Robert Shiller argues that reining in markets is not the answer to bubbles:
Bubbles without Markets, by Robert Shiller, Commentary, Project Syndicate: A speculative bubble is a social epidemic whose contagion is mediated by price movements. News of price increase enriches the early investors, creating word-of-mouth stories about their successes... The excitement then lures more and more people into the market ... in successive feedback loops as the bubble grows. After the bubble bursts, the same contagion fuels a precipitous collapse, as falling prices cause more and more people to exit the market, and to magnify negative stories about the economy.
But, before we conclude that we should now, after the crisis, pursue policies to rein in the markets, we need to consider the alternative. In fact, speculative bubbles are just one example of social epidemics, which can be even worse in the absence of financial markets. In a speculative bubble, the contagion is amplified by people’s reaction to price movements, but social epidemics do not need markets or prices to get public attention and spread quickly.
Some examples of social epidemics unsupported by any speculative markets can be found in Charles MacKay’s 1841 best seller Memoirs of Extraordinary Popular Delusions and the Madness of Crowds.The book made some historical bubbles famous: the Mississippi bubble 1719-20, the South Sea Company Bubble 1711-20, and the tulip mania of the 1630’s. But the book contained other, non-market, examples as well.
MacKay gave examples, over the centuries, of social epidemics involving belief in alchemists, prophets of Judgment Day, fortune tellers, astrologers, physicians employing magnets, witch hunters, and crusaders. Some of these epidemics had profound economic consequences. The Crusades from the eleventh to the thirteenth century, for example... Between one and three million people died in the Crusades.
There was no way, of course, for anyone either to invest in or to bet against the success of any of the activities promoted by the social epidemics – no professional opinion or outlet for analysts’ reports on these activities. So there was nothing to stop these social epidemics from attaining ridiculous proportions. ...
The recent and ongoing world financial crisis pales in comparison with these events. And it is important to appreciate why. Modern economies have free markets, along with business analysts with their recommendations, ratings agencies with their classifications of securities, and accountants with their balance sheets and income statements. And then, too, there are auditors, lawyers and regulators.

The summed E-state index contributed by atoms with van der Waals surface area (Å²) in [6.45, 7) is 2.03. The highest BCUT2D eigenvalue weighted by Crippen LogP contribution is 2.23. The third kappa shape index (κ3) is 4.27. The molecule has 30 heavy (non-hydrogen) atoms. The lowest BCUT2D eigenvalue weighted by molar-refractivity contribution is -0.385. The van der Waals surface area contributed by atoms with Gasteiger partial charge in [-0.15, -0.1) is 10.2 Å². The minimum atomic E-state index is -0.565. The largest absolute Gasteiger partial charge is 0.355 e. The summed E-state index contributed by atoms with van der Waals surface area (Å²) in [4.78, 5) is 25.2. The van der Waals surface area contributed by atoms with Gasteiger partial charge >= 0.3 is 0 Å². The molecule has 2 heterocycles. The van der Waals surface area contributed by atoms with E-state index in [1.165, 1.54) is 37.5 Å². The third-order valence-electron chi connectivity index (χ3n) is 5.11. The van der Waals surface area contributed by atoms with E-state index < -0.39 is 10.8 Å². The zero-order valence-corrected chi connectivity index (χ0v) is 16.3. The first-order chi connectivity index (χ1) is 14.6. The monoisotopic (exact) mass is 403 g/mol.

All of these groups have their respective professional associations, which hold regular meetings and establish certification standards that keep the information up-to-date and the practitioners ethical in their work. The full development of these institutions renders really serious economic catastrophes – the kind that dwarf the 2008 crisis – virtually impossible.
Setting aside the extent to which these are really bubbles as commonly understood, nobody is talking about eliminating markets entirely. The push from those of us who want to "rein in the markets" is to regulate them so they function better than they did prior to the crisis. I don't see how these examples of so called non-market bubbles argue against regulating markets to make them work better. Modern economies may have something like the "free markets" Shiller talks about, but unregulated markets do not always function in the public's best interest and regulations that rein them in and make them more competitive, less subject to catastrophic failure, etc. can improve their social value. The question isn't about markets versus non-markets, the question is how to make our existing insitutions perform better and none of the above helps much with that question. How, for example, can we make business analysts, ratings agencies, accountants, lawyers, and regulators that Shiller lauds -- all of whom fell down on the job to some extent prior to the crisis -- do a better job next time?
Finally, I can't help asking: What is his definition of "really serious catastrophe"? How many millions of unemployed does it take? I'd hate to see a crisis that "dwarfs" this one, but this was no walk in the park. Perhaps the crowd Shiller hangs around in didn't think it was all that serious, but for many, many people it was quite catastrophic.
Update: I should have also added that the fact that this recession, while severe, didn't reach the depths of the Great Depression has more to do with improved social insurance, better automatic stabilizers, better policy (though far from perfect), and a higher initial level of wealth than it does the presence of free markets, business analysts, ratings agencies, accountants, auditors, lawyers, and regulators.